Cleveland Browns: 5 potential salary cap cuts now that Andrew Berry is GM
By Randy Gurzi
Andrew Berry is the Cleveland Browns newest general manager and could decide to get rid of several high-priced players from the John Dorsey regime.
Things went south quickly for John Dorsey with the Cleveland Browns. He was hired as their general manager in 2017 and vowed to get ‘real players’ for the team. He then set out to make good on that promise as he released, and traded, many of the players brought in by the previous regime.
Dorsey made some big splashes as he added high-profile names such as Baker Mayfield, Jarvis Landry, Nick Chubb, Denzel Ward, Olivier Vernon, and Odell Beckham, Jr. in just two seasons.
However, he also burnt through a lot of the salary cap and missed on some high draft picks — such as the No. 33 selection in 2018 which he used on Austin Corbett who is no longer in Cleveland. He also made what proved to be a bad choice when hiring Freddie Kitchens as the head coach in 2019.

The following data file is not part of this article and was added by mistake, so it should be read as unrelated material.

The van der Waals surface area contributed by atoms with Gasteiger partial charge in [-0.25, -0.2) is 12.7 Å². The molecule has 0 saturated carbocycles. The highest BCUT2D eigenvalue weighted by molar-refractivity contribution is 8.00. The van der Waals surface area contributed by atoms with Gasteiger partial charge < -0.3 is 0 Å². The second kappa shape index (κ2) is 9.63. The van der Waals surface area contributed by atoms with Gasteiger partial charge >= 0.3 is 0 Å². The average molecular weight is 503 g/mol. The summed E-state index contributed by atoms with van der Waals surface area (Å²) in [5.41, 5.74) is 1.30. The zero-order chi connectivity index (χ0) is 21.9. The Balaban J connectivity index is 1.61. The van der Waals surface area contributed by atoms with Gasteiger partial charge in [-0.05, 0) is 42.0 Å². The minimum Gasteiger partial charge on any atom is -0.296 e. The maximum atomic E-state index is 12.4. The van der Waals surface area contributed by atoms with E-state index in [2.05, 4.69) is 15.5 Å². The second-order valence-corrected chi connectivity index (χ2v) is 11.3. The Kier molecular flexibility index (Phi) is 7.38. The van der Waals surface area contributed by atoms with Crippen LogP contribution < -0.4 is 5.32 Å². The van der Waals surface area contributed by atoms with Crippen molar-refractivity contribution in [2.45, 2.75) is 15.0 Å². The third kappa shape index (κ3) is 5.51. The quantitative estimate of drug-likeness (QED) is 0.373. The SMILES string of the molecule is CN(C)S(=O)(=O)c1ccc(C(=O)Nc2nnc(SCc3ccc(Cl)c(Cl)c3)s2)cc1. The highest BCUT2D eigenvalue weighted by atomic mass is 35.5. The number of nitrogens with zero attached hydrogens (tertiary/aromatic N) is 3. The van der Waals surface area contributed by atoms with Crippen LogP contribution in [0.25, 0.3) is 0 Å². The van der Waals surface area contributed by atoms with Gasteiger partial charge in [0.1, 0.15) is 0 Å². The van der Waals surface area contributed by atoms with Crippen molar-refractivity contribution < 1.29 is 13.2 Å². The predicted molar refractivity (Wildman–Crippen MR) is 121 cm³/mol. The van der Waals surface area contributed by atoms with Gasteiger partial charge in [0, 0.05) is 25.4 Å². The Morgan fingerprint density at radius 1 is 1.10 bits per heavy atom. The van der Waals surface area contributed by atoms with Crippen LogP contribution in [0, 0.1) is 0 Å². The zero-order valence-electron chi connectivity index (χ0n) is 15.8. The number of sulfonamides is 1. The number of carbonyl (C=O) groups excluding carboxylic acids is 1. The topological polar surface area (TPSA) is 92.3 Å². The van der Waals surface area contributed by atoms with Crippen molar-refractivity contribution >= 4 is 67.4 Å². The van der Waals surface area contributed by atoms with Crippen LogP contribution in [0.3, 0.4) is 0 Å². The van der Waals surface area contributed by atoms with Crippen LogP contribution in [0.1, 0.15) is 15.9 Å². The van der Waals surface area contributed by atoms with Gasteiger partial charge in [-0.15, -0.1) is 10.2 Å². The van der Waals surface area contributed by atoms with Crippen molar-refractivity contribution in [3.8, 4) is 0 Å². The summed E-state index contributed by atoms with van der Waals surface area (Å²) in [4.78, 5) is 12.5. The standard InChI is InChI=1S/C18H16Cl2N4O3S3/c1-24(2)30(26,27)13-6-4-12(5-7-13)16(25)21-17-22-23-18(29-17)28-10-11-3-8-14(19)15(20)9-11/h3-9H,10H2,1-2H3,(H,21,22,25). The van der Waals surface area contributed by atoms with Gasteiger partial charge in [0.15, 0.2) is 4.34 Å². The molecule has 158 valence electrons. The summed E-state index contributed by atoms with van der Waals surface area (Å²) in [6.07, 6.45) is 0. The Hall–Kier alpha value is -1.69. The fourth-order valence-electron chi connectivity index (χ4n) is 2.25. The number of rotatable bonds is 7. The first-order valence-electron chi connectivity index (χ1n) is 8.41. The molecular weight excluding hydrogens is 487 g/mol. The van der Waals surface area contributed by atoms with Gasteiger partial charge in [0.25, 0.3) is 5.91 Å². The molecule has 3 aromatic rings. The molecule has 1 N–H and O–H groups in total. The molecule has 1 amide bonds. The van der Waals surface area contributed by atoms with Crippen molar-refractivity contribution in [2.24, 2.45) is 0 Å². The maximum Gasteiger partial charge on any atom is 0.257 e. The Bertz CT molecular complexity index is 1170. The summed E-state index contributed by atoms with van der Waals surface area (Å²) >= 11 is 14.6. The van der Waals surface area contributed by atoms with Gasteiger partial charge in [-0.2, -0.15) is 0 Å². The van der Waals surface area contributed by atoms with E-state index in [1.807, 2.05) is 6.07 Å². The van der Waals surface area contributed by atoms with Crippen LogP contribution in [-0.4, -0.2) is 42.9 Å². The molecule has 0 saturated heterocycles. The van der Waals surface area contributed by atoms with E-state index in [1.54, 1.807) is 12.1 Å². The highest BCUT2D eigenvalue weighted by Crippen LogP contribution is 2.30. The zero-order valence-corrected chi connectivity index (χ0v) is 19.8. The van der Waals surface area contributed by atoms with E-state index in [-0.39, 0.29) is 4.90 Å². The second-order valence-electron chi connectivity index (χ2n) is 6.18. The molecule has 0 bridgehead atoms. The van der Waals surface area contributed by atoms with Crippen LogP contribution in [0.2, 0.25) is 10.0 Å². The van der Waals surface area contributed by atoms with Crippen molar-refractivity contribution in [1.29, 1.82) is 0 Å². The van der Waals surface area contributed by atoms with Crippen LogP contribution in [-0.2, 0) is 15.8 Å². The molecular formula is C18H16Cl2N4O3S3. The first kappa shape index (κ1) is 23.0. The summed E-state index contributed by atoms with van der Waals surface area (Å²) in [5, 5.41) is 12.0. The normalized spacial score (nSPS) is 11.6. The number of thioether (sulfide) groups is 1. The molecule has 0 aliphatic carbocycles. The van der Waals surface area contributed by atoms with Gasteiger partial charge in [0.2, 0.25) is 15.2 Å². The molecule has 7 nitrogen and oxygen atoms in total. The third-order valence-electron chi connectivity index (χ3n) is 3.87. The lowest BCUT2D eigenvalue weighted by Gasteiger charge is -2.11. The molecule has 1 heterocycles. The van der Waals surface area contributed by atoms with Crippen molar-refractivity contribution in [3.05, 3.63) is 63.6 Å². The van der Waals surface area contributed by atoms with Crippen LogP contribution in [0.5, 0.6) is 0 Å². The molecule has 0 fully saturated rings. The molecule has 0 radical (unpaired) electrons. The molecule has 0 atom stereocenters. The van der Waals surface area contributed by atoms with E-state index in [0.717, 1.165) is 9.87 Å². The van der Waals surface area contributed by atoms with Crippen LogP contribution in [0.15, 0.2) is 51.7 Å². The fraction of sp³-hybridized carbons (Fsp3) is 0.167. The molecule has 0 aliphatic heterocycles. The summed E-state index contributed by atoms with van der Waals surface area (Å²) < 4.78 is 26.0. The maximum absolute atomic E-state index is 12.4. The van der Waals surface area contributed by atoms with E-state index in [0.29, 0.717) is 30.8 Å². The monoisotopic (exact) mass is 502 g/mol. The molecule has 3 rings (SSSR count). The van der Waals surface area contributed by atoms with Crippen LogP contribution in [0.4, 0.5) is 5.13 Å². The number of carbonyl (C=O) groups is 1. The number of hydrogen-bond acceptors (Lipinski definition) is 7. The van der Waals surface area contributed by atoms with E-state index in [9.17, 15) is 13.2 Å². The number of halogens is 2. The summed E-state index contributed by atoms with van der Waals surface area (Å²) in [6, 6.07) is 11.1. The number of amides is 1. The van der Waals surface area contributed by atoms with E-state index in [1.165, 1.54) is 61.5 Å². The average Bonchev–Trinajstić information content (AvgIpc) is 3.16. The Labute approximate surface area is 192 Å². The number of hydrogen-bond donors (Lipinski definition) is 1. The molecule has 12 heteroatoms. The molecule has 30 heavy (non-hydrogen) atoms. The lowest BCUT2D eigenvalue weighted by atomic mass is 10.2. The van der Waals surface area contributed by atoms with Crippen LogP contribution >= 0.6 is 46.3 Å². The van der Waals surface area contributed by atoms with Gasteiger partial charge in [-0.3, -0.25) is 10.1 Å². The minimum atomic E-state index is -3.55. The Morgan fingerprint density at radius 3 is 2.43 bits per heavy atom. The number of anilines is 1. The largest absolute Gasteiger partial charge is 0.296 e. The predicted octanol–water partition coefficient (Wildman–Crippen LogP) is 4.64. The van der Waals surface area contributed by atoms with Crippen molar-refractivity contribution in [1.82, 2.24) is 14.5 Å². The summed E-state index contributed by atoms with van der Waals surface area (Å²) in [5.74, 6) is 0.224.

Now with Dorsey out, Andrew Berry comes in to take his place. He’s familiar with the team as he was part of their front office from 2016 through 2018. Like Dorsey, he will now get to work building his roster and could decide to move on from players added by his predecessor should their contracts not seem desirable to him.
Here we look at the five most likely salary cap casualties for Berry and the Cleveland Browns.
Notable Omission: Eric Kush, Guard
After trading away Kevin Zeitler for Olivier Vernon, John Dorsey expected Austin Corbett to take over at right guard. That ended up being a failure and the 33rd overall pick in 2018 was traded to the Rams for a late-round selection in just his second season.
Even though Dorsey hoped Corbett could step up, he had some doubts which is why he signed Eric Kush in the offseason. Kush ended up getting a crack at the starting job as well, but he also struggled. Now, he enters this season with a price tag of roughly $2.4 million. That’s too much to pay a backup guard, so he could be one and done in Cleveland.